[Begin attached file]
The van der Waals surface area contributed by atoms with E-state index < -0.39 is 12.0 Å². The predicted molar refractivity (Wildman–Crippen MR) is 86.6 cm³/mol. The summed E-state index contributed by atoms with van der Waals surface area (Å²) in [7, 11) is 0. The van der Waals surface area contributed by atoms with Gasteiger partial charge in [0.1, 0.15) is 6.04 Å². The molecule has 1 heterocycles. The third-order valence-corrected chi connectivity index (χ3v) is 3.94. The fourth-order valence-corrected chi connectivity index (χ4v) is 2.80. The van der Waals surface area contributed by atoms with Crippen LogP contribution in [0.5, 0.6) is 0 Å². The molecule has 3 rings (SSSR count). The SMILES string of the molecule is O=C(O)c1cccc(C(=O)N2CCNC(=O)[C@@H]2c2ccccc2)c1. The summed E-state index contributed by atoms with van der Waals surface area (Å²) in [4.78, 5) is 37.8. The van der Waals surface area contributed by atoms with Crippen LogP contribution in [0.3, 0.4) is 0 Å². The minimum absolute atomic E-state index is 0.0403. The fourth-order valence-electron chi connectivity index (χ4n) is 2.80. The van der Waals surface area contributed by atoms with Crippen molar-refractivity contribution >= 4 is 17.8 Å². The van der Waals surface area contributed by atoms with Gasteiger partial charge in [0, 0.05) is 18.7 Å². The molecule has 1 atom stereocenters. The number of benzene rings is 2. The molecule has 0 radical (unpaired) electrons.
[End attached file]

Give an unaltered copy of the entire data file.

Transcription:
The van der Waals surface area contributed by atoms with E-state index < -0.39 is 12.0 Å². The predicted molar refractivity (Wildman–Crippen MR) is 86.6 cm³/mol. The summed E-state index contributed by atoms with van der Waals surface area (Å²) in [7, 11) is 0. The van der Waals surface area contributed by atoms with Gasteiger partial charge in [0.1, 0.15) is 6.04 Å². The molecule has 1 heterocycles. The third-order valence-corrected chi connectivity index (χ3v) is 3.94. The fourth-order valence-corrected chi connectivity index (χ4v) is 2.80. The van der Waals surface area contributed by atoms with Crippen LogP contribution in [0.5, 0.6) is 0 Å². The molecule has 3 rings (SSSR count). The SMILES string of the molecule is O=C(O)c1cccc(C(=O)N2CCNC(=O)[C@@H]2c2ccccc2)c1. The summed E-state index contributed by atoms with van der Waals surface area (Å²) in [4.78, 5) is 37.8. The van der Waals surface area contributed by atoms with Crippen LogP contribution in [0.3, 0.4) is 0 Å². The minimum absolute atomic E-state index is 0.0403. The fourth-order valence-electron chi connectivity index (χ4n) is 2.80. The van der Waals surface area contributed by atoms with Crippen molar-refractivity contribution >= 4 is 17.8 Å². The van der Waals surface area contributed by atoms with Gasteiger partial charge in [0, 0.05) is 18.7 Å². The molecule has 1 atom stereocenters. The number of benzene rings is 2. The molecule has 0 radical (unpaired) electrons.